AstraZeneca: WHO meets today as more EU members dump vaccine

Oxford AstraZeneca vaccines

Oxford AstraZeneca vaccine

WHO meets on Astrazeneca vaccine
WHO meets on AstraZeneca vaccine

Agency Report

World Health Organisation (WHO) said its advisory committee will meet today on the safety of the AstraZeneca vaccine, as more EU countries dump it, temporarily.

WHO chief Tedros Adhanom Ghebreyesus disclosed the meeting on Monday.

WHO had said last week there was no proven link between the vaccine and reported cases of blood clot.

EU medicines regulator EMA will also convene this week to assess the information gathered into whether the AstraZeneca shot contributed to thromboembolic events in those inoculated

Germany, France and Italy were the latest European countries on Monday to suspend AstraZeneca COVID-19 shots after several countries reported possible serious side-effects.

The decision by the European Union’s three biggest countries to put inoculations with the AstraZeneca shot on hold threw the already struggling vaccination campaign in the 27-nation EU into disarray.

Denmark and Norway stopped giving the shot last week after reporting isolated cases of bleeding, blood clots and a low platelet count.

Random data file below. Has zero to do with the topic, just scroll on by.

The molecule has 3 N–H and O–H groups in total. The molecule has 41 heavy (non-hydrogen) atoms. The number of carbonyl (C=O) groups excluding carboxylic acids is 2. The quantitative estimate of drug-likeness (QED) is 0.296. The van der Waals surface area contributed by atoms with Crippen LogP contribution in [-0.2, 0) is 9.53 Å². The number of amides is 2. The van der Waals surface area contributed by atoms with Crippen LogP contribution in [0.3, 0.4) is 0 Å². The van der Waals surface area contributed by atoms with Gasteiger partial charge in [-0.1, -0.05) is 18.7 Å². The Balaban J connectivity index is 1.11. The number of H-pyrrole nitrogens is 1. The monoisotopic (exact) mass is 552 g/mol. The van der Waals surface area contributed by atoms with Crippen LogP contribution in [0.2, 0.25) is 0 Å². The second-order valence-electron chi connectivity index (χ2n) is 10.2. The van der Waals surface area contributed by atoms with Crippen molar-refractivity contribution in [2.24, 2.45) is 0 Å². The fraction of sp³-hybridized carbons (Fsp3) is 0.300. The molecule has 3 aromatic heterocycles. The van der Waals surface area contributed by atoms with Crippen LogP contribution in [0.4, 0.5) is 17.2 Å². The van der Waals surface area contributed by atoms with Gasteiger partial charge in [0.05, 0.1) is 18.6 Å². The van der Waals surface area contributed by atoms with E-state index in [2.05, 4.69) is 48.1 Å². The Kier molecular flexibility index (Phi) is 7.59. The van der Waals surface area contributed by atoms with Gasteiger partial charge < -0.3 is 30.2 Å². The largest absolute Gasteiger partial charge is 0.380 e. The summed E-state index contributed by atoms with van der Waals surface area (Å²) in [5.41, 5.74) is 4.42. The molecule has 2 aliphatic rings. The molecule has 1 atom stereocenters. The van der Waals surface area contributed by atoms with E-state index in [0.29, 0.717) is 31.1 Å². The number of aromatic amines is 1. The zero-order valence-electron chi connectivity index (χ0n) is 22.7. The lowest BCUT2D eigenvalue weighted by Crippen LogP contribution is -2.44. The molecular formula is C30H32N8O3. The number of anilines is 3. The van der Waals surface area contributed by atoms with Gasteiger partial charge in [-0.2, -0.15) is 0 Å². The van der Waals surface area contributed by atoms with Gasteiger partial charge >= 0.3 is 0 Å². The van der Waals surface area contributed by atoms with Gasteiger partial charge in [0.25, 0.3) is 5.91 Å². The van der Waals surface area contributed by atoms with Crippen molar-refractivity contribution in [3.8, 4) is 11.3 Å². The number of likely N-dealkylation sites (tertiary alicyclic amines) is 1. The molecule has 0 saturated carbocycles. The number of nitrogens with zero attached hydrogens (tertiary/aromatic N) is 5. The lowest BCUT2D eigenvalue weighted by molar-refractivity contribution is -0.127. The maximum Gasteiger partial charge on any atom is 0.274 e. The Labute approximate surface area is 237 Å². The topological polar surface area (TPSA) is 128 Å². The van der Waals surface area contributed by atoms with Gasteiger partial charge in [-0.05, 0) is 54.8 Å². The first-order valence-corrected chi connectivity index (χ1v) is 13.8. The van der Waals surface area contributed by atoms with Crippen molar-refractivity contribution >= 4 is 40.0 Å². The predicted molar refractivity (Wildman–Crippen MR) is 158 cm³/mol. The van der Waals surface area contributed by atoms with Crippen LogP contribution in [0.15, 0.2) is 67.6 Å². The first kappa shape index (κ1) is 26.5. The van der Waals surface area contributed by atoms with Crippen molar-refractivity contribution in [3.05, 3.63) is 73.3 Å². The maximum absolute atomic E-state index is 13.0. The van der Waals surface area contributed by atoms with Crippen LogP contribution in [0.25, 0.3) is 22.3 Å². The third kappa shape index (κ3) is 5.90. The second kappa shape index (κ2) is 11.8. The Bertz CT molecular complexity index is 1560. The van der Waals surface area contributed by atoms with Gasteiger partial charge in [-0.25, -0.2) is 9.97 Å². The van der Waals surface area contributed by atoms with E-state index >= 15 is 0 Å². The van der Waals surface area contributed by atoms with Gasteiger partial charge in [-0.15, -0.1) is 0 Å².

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Iceland and Bulgaria followed suit and Ireland and the Netherlands announced suspensions on Sunday.

Spain will stop using the vaccine for at least 15 days, Cadena Ser radio reported, citing unnamed sources.

The top WHO scientist reiterated on Monday that there have been no documented deaths linked to COVID-19 vaccines.

“We do not want people to panic,” Soumya Swaminathan said on a virtual media briefing.

He said there has been no association, so far, pinpointed between so-called “thromboembolic events” reported in some countries and COVID-19 shots.

The moves by some of Europe’s largest and most populous countries will deepen concerns about the slow rollout of vaccines in the region, which has been plagued by shortages due to problems producing vaccines, including AstraZeneca’s.

The United Kingdom said it had no concerns, while Poland said it thought the benefits outweighed any risks.

Source Reuters via NAN

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